Sometimes I Cry: The Struggle with Unrealistic Expectations of Happiness

Anastasia Drolette, Reporter

The people around me have glorified the idea of happiness. Society lusts for the feeling of true “happiness.” However, what is happiness without the contrary? If there weren’t a feeling to contradict exuberance, humans would never know what that feeling derives. 

We continuously try to fill the voids in our lives that we consider imperfect or don’t want to deal with anymore. The reason for these changes is to inflict that happy feeling more often. For example, some people will leave their job for another or change their lifestyle to a more healthy version. Yet when they sit back and analyze these decisions, they realize they aren’t “happier people.” 

I believe that happy people do not exist. Being happy is only a feeling and cannot be a consistent emotion. I believe in change, not stagnation. 

We see these “happy” people going on fancy vacations and wearing designer clothes online. When they caption their posts “my happy place” or “loving my life,” we can’t help but desire it. In reality, these influencers have problems, whether family, friends, financially, or personally. And those problems will never subside because that’s precisely how life is. Anger, sadness, anxiety, depression, mental illness, it’s all human nature.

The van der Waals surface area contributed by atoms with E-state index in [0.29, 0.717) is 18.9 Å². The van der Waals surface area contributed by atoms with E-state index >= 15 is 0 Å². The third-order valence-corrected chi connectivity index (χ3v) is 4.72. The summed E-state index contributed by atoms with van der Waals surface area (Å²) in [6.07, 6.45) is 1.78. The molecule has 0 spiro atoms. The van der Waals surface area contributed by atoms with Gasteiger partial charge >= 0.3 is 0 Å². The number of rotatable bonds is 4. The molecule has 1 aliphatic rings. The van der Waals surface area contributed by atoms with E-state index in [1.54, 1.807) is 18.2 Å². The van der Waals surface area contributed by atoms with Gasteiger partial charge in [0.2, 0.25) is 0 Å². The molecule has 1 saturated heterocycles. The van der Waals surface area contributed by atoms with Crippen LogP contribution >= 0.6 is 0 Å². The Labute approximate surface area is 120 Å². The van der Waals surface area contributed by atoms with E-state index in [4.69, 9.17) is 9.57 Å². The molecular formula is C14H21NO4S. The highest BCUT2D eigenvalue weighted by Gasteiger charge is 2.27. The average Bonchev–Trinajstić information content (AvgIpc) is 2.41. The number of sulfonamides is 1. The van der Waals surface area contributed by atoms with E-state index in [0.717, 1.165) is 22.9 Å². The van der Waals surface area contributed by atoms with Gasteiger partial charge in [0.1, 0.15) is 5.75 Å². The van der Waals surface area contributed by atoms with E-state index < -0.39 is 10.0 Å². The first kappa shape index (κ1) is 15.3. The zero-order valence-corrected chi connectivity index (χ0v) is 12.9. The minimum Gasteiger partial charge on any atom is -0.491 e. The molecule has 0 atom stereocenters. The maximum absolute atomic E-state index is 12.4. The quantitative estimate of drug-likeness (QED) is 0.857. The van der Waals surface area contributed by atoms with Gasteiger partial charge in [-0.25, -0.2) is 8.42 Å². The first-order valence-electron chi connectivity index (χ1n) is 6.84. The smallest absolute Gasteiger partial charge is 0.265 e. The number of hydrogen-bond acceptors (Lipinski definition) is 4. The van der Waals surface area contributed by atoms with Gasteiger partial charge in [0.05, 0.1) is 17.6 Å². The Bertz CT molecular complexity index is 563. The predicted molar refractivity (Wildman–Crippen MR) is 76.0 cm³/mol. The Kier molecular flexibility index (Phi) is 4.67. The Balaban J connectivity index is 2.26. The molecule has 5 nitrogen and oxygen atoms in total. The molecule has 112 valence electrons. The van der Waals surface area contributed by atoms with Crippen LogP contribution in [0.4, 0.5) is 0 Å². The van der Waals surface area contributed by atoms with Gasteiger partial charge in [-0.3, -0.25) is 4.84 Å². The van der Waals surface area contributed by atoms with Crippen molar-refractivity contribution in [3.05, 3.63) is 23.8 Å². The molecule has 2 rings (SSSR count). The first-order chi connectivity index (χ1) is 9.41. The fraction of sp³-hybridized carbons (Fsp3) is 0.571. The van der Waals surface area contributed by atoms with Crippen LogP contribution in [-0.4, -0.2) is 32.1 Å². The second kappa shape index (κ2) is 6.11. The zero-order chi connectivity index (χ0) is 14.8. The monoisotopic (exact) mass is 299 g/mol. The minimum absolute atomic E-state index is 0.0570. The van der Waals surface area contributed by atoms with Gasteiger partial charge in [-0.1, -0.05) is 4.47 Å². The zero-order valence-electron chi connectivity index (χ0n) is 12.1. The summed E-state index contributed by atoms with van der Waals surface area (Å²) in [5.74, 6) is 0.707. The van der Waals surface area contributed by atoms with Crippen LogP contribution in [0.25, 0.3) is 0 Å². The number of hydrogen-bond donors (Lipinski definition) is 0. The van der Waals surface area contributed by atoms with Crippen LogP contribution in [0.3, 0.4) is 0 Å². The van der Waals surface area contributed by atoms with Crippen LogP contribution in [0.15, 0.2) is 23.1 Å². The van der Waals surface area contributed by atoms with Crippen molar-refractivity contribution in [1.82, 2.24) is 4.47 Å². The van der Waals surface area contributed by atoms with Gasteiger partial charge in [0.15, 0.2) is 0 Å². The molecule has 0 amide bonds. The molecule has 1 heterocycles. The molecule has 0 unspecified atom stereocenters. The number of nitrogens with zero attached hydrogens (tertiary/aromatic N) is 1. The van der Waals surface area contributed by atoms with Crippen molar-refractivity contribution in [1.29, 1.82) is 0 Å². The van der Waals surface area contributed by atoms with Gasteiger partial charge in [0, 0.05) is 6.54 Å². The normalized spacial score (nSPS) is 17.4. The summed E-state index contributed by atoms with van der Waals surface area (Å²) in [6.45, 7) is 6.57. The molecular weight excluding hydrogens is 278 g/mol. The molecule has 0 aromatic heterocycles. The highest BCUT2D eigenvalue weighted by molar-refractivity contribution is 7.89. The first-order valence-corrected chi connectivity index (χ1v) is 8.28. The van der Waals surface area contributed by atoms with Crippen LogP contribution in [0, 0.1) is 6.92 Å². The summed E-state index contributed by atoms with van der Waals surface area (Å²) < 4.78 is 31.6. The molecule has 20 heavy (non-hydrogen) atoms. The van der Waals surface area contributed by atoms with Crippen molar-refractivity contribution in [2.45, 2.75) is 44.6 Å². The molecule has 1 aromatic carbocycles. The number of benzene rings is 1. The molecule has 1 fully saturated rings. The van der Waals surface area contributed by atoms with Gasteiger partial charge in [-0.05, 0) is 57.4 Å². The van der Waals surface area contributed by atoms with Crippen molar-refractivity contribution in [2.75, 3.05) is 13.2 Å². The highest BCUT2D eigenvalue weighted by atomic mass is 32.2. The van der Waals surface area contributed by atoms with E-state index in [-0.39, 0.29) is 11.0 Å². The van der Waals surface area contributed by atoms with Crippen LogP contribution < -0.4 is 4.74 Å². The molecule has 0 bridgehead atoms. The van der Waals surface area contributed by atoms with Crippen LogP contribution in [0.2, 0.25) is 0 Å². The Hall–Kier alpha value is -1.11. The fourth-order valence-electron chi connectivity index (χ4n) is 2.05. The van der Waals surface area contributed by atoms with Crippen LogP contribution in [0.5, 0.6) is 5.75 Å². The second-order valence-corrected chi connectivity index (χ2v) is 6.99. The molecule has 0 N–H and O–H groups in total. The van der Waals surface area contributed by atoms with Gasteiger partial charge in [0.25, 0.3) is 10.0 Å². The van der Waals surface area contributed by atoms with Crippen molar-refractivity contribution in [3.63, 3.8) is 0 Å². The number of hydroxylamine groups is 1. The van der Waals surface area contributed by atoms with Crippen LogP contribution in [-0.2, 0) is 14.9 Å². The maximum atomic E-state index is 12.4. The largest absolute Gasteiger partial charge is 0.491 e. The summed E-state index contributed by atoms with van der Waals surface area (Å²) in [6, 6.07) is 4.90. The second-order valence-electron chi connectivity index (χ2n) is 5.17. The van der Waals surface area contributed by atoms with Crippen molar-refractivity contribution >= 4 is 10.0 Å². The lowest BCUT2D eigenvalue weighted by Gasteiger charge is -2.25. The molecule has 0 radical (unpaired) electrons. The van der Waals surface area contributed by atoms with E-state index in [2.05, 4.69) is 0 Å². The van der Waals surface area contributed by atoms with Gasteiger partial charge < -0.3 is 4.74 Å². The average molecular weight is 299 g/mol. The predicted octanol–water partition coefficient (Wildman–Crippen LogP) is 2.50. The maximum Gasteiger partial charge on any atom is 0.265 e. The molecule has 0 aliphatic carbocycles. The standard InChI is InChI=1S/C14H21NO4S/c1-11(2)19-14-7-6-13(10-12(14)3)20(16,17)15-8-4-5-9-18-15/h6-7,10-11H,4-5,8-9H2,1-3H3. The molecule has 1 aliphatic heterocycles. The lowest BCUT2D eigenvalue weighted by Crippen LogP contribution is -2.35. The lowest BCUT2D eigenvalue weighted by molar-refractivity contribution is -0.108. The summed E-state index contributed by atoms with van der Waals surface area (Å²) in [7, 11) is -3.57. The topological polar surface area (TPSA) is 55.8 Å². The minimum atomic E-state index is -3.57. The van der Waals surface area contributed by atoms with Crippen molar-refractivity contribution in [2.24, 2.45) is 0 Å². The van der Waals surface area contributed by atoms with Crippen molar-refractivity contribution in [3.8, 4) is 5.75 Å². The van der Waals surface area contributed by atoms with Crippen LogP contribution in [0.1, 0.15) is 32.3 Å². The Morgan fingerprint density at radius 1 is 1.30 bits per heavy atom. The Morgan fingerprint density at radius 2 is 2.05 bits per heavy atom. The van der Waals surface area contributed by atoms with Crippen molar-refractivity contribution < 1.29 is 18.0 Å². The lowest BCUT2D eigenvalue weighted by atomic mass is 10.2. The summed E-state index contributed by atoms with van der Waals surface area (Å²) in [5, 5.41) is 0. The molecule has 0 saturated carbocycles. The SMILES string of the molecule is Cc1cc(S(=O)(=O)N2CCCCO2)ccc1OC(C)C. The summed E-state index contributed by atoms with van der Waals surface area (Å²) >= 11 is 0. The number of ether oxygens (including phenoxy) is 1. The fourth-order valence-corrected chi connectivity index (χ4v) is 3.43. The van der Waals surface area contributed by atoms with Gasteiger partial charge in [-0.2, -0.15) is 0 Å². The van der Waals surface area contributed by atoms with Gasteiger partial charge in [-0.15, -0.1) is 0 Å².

My parents will comment, “Why do you look so sad?” Or, “You need to be happier.” My personal favorite is “smile more.” There is this overlooked idea of pretending. “Fake it till you make it,” they say. Instead of promoting living as a robotic society, we need to encourage authenticity. 

Instead of hoping only to feel consistent happiness, I say to embrace when you’re feeling sad. Be angry. Be opinionated. 

Sometimes I cry because I want to. Normalize not knowing what you’re feeling. Don’t be afraid to think deeply and have meaningful emotions. Normalize not knowing what you want in life. Instead of reaching for happiness, strive for meaning. Reach for purpose. Once I realized I didn’t need to be happy all the time, I felt less pressure and more self-aware. However, it became harder to express my emotions because happiness was not my standard. 

I want to live a life full of purpose and do what I genuinely love, not what someone else thinks is best for me. That doesn’t mean becoming rich or having a nice car, that means making an impact on the world in whatever way I can. I want to showcase authenticity and give people insight into how beautiful emotions can be. 

Despite my intentions and life aspirations, I continue to succumb to expectations and those unachievable standards. No matter how hard I try, I continue to struggle. I continue to wrestle with the voices in the back of my head: “Don’t show that you’re sad; they will judge you.” And again with the “smile more” comment. If I want to smile, I want it to be genuine, and my feelings to match it. 

I want to be allowed to feel. Don’t tell me not to be sad because, just like happiness, sadness is not a constant emotion. Therefore, allow me to express it just as you would allow me to express my joy. 

There’s only one word for happiness. There’s no replacement or substitute. One universal life goal. That’s too much pressure. I would cry instead.